Venkatesha, Veṅkaṭeśa: 3 definitions

Introduction

Introduction:

Venkatesha means something in Hinduism, Sanskrit. If you want to know the exact meaning, history, etymology or English translation of this term then check out the descriptions on this page. Add your comment or reference to a book if you want to contribute to this summary article.

The Sanskrit term Veṅkaṭeśa can be transliterated into English as Venkatesa or Venkatesha, using the IAST transliteration scheme (?).

In Hinduism

Chandas (prosody, study of Sanskrit metres)

[«previous next»] — Venkatesha in Chandas glossary
Source: Shodhganga: a concise history of Sanskrit Chanda literature

Veṅkaṭeśa (वेङ्कटेश) (C. 15th century), the son of Avadhāna Sarasvatī and the grandson of Ekāmranātha. He was also the son-in-law and student of Kāmeśanātha, a Shaivite of Kāśyapa-gotra. His gotra was Ātreya and his native was Makṣikāraṇya in Tuṇḍiramaṇḍala (Kāñci), now in Tamilnadu state of India. His another name is Veṅkaṭādri and also surnamed as Kālidāsa in some manuscripts. In Praśnottararatnamālā he mentions his name as Veṅkaṭādri, but its colophon says that the author is Śrīśailanātha.

 

Chandas book cover
context information

Chandas (छन्दस्) refers to Sanskrit prosody and represents one of the six Vedangas (auxiliary disciplines belonging to the study of the Vedas). The science of prosody (chandas-shastra) focusses on the study of the poetic meters such as the commonly known twenty-six metres mentioned by Pingalas.

Discover the meaning of venkatesha or venkatesa in the context of Chandas from relevant books on Exotic India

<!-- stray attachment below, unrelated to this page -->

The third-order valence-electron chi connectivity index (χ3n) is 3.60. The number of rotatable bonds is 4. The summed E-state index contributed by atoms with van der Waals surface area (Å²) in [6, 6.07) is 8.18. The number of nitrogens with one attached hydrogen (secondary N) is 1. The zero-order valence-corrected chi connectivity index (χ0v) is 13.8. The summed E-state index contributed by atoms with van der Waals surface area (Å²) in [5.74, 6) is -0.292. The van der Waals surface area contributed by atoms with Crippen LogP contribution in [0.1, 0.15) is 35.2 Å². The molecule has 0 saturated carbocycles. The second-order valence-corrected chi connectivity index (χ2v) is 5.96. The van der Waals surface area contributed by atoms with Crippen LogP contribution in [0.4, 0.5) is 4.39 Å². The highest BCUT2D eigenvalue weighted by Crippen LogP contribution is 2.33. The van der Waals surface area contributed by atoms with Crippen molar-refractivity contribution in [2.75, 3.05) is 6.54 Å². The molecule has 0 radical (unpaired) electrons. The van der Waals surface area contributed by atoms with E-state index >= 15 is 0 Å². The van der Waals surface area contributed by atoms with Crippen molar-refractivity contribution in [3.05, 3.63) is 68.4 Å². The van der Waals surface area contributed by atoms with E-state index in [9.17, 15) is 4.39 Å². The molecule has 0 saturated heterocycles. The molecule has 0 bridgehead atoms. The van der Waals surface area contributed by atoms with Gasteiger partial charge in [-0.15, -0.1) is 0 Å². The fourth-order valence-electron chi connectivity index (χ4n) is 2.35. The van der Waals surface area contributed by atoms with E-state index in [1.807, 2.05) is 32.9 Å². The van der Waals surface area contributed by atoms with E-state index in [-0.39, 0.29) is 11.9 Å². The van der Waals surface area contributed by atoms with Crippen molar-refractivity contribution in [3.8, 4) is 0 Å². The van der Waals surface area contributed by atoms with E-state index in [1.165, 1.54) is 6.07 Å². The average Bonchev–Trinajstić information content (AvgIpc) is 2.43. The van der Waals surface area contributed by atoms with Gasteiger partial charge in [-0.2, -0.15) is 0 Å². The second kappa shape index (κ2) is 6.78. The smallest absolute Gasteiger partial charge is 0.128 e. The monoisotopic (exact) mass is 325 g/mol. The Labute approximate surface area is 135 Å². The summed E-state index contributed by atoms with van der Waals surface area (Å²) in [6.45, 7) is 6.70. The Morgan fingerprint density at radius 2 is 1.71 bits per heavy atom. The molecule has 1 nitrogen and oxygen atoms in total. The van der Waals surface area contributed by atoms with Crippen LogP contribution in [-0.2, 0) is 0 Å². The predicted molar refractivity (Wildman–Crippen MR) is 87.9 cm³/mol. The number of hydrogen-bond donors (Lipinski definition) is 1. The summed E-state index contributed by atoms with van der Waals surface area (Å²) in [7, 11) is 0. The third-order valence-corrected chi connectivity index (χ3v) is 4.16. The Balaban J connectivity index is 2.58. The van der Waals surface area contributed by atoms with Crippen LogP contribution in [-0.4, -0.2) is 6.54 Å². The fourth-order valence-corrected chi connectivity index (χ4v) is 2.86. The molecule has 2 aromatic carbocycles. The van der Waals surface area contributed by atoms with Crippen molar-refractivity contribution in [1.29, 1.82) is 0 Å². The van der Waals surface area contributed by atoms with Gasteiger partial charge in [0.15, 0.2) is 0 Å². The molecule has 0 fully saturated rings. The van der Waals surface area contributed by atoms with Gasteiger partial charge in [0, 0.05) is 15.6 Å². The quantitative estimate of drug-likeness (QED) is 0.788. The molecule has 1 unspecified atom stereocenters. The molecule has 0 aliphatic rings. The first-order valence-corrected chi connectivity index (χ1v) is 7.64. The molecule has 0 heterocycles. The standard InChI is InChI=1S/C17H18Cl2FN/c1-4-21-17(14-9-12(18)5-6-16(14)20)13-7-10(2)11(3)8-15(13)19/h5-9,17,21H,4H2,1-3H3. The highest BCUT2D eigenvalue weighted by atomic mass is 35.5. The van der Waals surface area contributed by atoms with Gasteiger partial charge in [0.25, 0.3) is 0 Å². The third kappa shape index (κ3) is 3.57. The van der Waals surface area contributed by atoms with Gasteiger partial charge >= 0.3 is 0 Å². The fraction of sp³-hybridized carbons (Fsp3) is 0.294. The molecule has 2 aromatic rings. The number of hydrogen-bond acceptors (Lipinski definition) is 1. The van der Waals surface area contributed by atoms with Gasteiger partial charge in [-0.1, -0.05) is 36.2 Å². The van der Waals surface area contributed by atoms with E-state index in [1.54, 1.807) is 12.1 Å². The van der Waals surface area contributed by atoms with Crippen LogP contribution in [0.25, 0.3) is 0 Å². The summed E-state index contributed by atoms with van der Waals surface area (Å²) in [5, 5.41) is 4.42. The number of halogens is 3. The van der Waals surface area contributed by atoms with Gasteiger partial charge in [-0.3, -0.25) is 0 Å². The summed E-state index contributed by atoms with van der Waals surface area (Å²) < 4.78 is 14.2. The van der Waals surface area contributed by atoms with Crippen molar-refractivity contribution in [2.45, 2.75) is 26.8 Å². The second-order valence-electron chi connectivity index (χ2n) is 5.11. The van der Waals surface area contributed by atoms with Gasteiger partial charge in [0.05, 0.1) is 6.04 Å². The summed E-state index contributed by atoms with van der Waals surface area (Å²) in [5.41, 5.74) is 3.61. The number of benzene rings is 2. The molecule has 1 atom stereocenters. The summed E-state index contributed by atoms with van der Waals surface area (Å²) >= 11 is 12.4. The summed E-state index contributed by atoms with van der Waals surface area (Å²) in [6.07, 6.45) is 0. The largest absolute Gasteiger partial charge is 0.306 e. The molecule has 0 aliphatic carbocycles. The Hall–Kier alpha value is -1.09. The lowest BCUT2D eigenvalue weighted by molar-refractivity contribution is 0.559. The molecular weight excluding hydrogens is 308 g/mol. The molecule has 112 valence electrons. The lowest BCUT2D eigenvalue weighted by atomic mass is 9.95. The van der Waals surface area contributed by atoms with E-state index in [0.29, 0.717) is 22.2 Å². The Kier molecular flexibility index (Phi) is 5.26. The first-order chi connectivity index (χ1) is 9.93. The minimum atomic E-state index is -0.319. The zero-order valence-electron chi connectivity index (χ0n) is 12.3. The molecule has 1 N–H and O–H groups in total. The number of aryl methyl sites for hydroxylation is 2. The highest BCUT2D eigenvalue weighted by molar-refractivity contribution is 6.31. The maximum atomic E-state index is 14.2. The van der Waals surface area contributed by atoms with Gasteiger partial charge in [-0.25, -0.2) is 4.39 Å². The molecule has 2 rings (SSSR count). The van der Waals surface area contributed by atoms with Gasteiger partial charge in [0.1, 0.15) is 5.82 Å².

Languages of India and abroad

Sanskrit dictionary

[«previous next»] — Venkatesha in Sanskrit glossary
Source: Cologne Digital Sanskrit Dictionaries: Aufrecht Catalogus Catalogorum

1) Veṅkaṭeśa (वेङ्कटेश) as mentioned in Aufrecht’s Catalogus Catalogorum:—son of Śrīraṅganātha: Aghanirṇaya and—[commentary]. Rahasyatrayasāra. Śatadūṣaṇī.

Veṅkaṭeśa has the following synonyms: Veṅkaṭa ācārya.

2) Veṅkaṭeśa (वेङ्कटेश):—guru of Śrīnivāsadāsa (Yatīndramatadīpikā). L. 2054.

Veṅkaṭeśa has the following synonyms: Veṅkaṭagirinātha.

3) Veṅkaṭeśa (वेङ्कटेश):—Āśauca from his Smṛtisaṃgraha.

4) Veṅkaṭeśa (वेङ्कटेश):—Kālacakrajātaka. Tājikasāra. Bhāvakaumudī. Muhūrtacintāmaṇi. Yogārṇava jy. Sarvārthacintāmaṇi.

5) Veṅkaṭeśa (वेङ्कटेश):—Catuḥślokīṭīkā.

6) Veṅkaṭeśa (वेङ्कटेश):—Vṛttaratnāvalī.

7) Veṅkaṭeśa (वेङ्कटेश):—Smṛtisaṃgraha.

8) Veṅkaṭeśa (वेङ्कटेश):—Smṛtisārasaṃgraha.

9) Veṅkaṭeśa (वेङ्कटेश):—Smṛtisārasarvasva.

10) Veṅkaṭeśa (वेङ्कटेश):—Haṃsasaṃdeśa kāvya.

11) Veṅkaṭeśa (वेङ्कटेश):—with the surname goḍabola son of Rādhāgaṅgādhara, pupil of Vināyaka: Kṛṣṇāmṛtataraṅgikā.

12) Veṅkaṭeśa (वेङ्कटेश):—Śrīnivāsavilāsa campū.

13) Veṅkaṭeśa (वेङ्कटेश):—son of Appayya: Yogārṇava jy. Sarvārthacintāmaṇi jy.

14) Veṅkaṭeśa (वेङ्कटेश):—son of Gaṅgādhara: Jaiminisūtraṭīkā jy.

15) Veṅkaṭeśa (वेङ्कटेश):—Jaiminisūtravṛtti jy.

16) Veṅkaṭeśa (वेङ्कटेश):—Rāmāyaṇaṭīkā.

17) Veṅkaṭeśa (वेङ्कटेश):—son of Yajñanārāyaṇa, grandson of Govinda: Uḍudāyapradīpa.

18) Veṅkaṭeśa (वेङ्कटेश):—with the title Vaidikasārvabhauma, son of Śrīraṅganātha, grandson of Sarasvatīvallabha: Aghanirṇaya or Āśaucaśataka.

Source: Cologne Digital Sanskrit Dictionaries: Monier-Williams Sanskrit-English Dictionary

1) Veṅkaṭeśa (वेङ्कटेश):—[from veṅkaṭa > veṅka] m. ‘lord of Veṅkaṭa’, Name of Kṛṣṇa, [Religious Thought and Life in India 267]

2) [v.s. ...] Name of various authors (also -kavi, -dīkṣita, -paṇḍita etc.), [Catalogue(s)]

context information

Sanskrit, also spelled संस्कृतम् (saṃskṛtam), is an ancient language of India commonly seen as the grandmother of the Indo-European language family (even English!). Closely allied with Prakrit and Pali, Sanskrit is more exhaustive in both grammar and terms and has the most extensive collection of literature in the world, greatly surpassing its sister-languages Greek and Latin.

Discover the meaning of venkatesha or venkatesa in the context of Sanskrit from relevant books on Exotic India

See also (Relevant definitions)

Relevant text

Like what you read? Consider supporting this website: